The 81st Annual Meeting of the American Association of Physical Anthropologists (2012)


Maternal genetic structure of the Poqomchi’ Maya of eastern Guatemala

ANNE E. JUSTICE1,2 and MICHAEL H. CRAWFORD1.

1Anthropology, Lab of Biological Anthropology, University of Kansas, 2Epidemiology, University of North Carolina

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Poqomchi’ Maya is spoken in the eastern Guatemalan highlands and western El Salvador. This population is of special interest because of their relative isolation from Europeans and non-Mayan populations. This project characterizes the genetic structure of the Poqomchi’ using mtDNA haplogroup and sequence variation and compares the results to published data on surrounding Maya and non-Mayan Indians. These data are used to make inferences into the legitimacy of treating Maya as a homogenous population distinct from other major language and ethnic groups. Blood samples were collected from two Poqomchi’ aldeas in Alta Vera Paz, Guatemala. A 446 bp fragment of HVS1 was sequenced and haplogroup assignment confirmed on a subset of the samples using SBE multiplex assay. The sample exhibits 100% Native American mtDNA haplogroups representing three of the five common in the Americas (A=81.5%, B=9.25%, C=9.25%). The Poqomchi’ exhibit moderate levels of diversity (h=0.94710 and π=0.01469). This diversity has accumulated during a recent population expansion as evidenced by significantly negative Tajima’s D and Fu’s Fs scores (-1.51109, -21.84239) and an accumulation of low frequency mutations. MJ network analysis, mismatch analysis, and MDS plots were performed. The population exhibits a genetic similarity to other Maya and Mexican populations; however some substructure is present due to the absence of non-Native admixture and haplogroup D. These findings are consistent with previous studies in Central America and Mesoamerica. Despite a long history of European colonization, the sample exhibits 100% Native American mtDNA haplogroups owing to their isolation within the Guatemalan highlands.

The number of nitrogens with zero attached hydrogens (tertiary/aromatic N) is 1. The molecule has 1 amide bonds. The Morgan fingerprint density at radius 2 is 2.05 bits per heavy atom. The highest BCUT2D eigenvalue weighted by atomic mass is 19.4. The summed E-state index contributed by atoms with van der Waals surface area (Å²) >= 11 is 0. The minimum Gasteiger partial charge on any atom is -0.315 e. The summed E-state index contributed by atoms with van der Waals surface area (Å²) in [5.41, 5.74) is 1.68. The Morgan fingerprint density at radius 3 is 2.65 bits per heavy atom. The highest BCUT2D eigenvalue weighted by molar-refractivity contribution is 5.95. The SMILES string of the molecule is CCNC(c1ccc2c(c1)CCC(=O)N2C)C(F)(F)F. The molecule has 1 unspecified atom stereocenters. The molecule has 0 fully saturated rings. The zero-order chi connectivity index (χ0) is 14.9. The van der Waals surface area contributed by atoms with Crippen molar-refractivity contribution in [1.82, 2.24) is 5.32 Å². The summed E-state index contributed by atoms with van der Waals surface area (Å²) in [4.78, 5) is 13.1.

This research was funded by a General Research Fund grant from the University of Kansas and the Tinker Foundation Summer Field Research Grant.

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